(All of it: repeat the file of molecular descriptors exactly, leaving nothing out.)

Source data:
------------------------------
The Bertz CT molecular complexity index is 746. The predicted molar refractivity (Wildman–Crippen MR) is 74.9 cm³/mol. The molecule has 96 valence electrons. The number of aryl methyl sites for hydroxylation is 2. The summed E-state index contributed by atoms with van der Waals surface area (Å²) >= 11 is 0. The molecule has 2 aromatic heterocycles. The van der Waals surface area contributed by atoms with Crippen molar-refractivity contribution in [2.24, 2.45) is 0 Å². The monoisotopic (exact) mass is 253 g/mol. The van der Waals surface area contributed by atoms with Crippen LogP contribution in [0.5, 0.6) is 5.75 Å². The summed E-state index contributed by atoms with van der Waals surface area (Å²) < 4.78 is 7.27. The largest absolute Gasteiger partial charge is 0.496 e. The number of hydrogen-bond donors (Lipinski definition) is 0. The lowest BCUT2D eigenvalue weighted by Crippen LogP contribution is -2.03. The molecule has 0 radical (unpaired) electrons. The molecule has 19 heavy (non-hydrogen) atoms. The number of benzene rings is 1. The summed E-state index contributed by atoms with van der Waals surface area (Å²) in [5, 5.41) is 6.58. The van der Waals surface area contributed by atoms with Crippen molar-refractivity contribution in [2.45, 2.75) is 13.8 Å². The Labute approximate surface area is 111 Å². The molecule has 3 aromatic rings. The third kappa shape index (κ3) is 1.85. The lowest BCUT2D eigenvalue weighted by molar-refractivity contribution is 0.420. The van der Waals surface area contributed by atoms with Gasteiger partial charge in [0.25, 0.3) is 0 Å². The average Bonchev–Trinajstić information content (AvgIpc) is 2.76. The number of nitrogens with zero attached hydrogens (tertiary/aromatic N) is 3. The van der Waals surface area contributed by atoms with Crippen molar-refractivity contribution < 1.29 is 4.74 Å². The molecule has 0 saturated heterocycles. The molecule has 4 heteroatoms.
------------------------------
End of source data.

The Bertz CT molecular complexity index is 746. The predicted molar refractivity (Wildman–Crippen MR) is 74.9 cm³/mol. The molecule has 96 valence electrons. The number of aryl methyl sites for hydroxylation is 2. The summed E-state index contributed by atoms with van der Waals surface area (Å²) >= 11 is 0. The molecule has 2 aromatic heterocycles. The van der Waals surface area contributed by atoms with Crippen molar-refractivity contribution in [2.24, 2.45) is 0 Å². The monoisotopic (exact) mass is 253 g/mol. The van der Waals surface area contributed by atoms with Crippen LogP contribution in [0.5, 0.6) is 5.75 Å². The summed E-state index contributed by atoms with van der Waals surface area (Å²) < 4.78 is 7.27. The largest absolute Gasteiger partial charge is 0.496 e. The number of hydrogen-bond donors (Lipinski definition) is 0. The lowest BCUT2D eigenvalue weighted by Crippen LogP contribution is -2.03. The molecule has 0 radical (unpaired) electrons. The molecule has 19 heavy (non-hydrogen) atoms. The number of benzene rings is 1. The summed E-state index contributed by atoms with van der Waals surface area (Å²) in [5, 5.41) is 6.58. The van der Waals surface area contributed by atoms with Crippen molar-refractivity contribution in [2.45, 2.75) is 13.8 Å². The Labute approximate surface area is 111 Å². The molecule has 3 aromatic rings. The third kappa shape index (κ3) is 1.85. The lowest BCUT2D eigenvalue weighted by molar-refractivity contribution is 0.420. The van der Waals surface area contributed by atoms with Gasteiger partial charge in [0.25, 0.3) is 0 Å². The average Bonchev–Trinajstić information content (AvgIpc) is 2.76. The number of nitrogens with zero attached hydrogens (tertiary/aromatic N) is 3. The van der Waals surface area contributed by atoms with Crippen molar-refractivity contribution < 1.29 is 4.74 Å². The molecule has 0 saturated heterocycles. The molecule has 4 heteroatoms.